The fire service responds to all types of emergency and nonemergency incidents. The full effect of those responses is only realized if the incidents are documented, reported, shared and analyzed. The fire service’s tool for achieving this full effect is the National Fire Incident Reporting System (NFIRS).
NFIRS is the largest database of fire incidents in the world. Fire departments in all states participate in NFIRS. From 2009-2018, 244 million incidents were reported in NFIRS to the U.S. Fire Administration (USFA). More than 28.4 million incidents were reported in 2018.
We are connected to data in many of our day-to-day activities (e.g., communicating, relaxing, traveling and working). Everything we do seems to be data-driven. This data is collected and leaves behind a data footprint of our activities.
For the fire service, NFIRS leaves sets of data footprints behind that track and quantify the activities of the fire departments in the United States. NFIRS documents the emergency and nonemergency response activities of fire departments while allowing the fire service to tell its story in an objective manner through its data.
Data is an effective component in communication. The fire service uses NFIRS as an acceptable, common and proven way of communicating because NFIRS is the national standard that fire incident reporting software uses to collect and report emergency response activities of the fire service. It is based on the National Fire Protection Association standards that are overseen by the Technical Committee on Fire Reporting.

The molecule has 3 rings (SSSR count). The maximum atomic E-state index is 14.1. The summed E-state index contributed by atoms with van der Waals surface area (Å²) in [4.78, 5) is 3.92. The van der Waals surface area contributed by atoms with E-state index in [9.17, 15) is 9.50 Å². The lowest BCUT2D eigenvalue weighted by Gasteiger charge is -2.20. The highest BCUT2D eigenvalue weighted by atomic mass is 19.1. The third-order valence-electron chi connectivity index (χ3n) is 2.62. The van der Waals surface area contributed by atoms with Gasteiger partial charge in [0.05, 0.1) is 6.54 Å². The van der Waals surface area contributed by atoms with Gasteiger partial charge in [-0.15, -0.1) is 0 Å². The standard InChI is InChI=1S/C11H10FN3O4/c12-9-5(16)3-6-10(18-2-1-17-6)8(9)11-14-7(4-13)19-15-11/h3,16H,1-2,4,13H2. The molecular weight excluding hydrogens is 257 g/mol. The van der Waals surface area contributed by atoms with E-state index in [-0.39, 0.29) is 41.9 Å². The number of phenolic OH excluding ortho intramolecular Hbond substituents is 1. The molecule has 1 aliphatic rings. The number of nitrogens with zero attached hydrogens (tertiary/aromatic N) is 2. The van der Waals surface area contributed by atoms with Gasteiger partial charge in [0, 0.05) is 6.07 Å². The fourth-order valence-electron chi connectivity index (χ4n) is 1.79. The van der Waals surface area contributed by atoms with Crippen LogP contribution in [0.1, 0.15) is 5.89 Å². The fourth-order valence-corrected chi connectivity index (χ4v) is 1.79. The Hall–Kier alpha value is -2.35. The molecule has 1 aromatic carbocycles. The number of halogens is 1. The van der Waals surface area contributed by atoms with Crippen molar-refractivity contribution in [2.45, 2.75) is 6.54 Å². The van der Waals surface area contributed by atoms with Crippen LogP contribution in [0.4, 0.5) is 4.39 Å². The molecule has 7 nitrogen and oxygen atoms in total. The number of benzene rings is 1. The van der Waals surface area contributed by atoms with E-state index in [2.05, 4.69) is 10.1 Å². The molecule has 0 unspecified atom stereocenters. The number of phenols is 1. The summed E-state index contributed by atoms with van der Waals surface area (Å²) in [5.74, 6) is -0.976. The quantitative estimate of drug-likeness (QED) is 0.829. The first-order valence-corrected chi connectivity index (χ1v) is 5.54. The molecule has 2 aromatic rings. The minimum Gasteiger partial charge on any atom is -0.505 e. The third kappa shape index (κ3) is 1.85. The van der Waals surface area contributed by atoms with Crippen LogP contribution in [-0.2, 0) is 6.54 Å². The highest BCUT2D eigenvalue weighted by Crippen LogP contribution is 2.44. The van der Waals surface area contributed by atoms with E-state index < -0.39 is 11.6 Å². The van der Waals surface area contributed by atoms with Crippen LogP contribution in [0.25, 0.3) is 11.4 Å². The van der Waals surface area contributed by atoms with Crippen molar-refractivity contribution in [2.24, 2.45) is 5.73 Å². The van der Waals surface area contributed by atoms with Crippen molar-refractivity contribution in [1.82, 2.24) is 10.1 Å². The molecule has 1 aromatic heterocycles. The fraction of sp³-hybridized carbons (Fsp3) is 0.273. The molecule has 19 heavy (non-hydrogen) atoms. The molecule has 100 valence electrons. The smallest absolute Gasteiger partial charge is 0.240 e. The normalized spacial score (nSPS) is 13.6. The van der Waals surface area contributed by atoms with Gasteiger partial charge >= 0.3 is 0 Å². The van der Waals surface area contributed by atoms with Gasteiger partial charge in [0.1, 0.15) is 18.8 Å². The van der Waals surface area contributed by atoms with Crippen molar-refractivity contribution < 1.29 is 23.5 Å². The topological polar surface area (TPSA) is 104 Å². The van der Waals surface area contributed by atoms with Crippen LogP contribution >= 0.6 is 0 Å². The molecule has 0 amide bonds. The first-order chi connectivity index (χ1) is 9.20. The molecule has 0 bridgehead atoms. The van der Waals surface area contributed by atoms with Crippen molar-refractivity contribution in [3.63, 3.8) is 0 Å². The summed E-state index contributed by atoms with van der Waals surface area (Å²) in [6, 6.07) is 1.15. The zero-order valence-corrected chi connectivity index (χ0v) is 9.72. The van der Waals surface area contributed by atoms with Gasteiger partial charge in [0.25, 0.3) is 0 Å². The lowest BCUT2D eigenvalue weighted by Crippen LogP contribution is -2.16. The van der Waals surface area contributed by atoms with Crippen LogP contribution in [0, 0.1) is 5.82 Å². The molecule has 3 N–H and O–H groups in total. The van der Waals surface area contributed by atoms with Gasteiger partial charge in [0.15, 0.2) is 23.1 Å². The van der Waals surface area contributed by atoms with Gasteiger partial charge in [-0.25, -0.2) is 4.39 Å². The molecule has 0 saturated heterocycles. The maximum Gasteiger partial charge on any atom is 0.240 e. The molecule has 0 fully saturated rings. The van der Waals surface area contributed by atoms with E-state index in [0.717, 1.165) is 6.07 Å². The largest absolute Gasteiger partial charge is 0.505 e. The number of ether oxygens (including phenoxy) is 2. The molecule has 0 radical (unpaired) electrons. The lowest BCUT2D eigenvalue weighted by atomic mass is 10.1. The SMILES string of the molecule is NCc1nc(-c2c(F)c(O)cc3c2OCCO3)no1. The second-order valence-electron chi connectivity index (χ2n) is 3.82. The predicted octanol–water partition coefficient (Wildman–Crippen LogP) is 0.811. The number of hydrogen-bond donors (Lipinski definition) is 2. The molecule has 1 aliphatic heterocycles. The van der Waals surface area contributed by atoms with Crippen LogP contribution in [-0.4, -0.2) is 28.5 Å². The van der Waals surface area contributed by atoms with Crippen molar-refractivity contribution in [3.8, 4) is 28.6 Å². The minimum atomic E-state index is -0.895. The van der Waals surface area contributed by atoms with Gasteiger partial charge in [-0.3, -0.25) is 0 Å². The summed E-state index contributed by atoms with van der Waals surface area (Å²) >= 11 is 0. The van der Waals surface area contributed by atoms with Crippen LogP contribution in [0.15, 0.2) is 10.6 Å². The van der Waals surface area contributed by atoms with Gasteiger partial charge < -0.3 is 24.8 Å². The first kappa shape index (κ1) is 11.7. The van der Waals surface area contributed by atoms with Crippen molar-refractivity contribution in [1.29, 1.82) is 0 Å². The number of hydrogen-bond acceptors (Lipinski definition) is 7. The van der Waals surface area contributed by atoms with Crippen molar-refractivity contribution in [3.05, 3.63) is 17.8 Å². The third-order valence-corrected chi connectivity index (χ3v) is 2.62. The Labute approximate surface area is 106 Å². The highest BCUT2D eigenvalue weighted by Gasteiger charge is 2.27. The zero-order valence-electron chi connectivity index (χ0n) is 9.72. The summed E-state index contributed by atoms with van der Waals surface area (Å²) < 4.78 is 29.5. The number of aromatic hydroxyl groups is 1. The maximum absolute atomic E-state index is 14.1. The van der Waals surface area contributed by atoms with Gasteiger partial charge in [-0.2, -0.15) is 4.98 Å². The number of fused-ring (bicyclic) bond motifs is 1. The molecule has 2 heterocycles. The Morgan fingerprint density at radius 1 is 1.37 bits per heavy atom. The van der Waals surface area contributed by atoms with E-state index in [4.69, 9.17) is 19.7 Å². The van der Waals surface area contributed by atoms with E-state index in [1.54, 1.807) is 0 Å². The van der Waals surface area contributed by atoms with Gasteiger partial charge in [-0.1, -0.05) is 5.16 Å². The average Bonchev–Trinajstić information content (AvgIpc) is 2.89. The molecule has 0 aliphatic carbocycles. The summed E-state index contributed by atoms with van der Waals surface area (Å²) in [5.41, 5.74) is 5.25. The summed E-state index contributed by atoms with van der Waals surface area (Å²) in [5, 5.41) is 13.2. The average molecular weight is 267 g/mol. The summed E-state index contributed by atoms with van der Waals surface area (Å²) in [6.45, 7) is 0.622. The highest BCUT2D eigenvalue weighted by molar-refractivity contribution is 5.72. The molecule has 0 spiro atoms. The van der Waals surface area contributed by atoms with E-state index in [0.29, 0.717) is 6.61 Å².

More than 24,000 fire departments — 80 percent of all fire departments in the U.S. — participate in NFIRS. This common language — NFIRS — allows the fire service and other users of NFIRS to document, analyze, and report their data.
The fire service must understand that NFIRS data is a critical business asset. An asset is something of value that adds worth. NFIRS data is an asset because it allows users of NFIRS to identify trends, quantify activities, determine causes, plan the deployment of limited resources, and help in the reduction of loss of life and property caused by fires.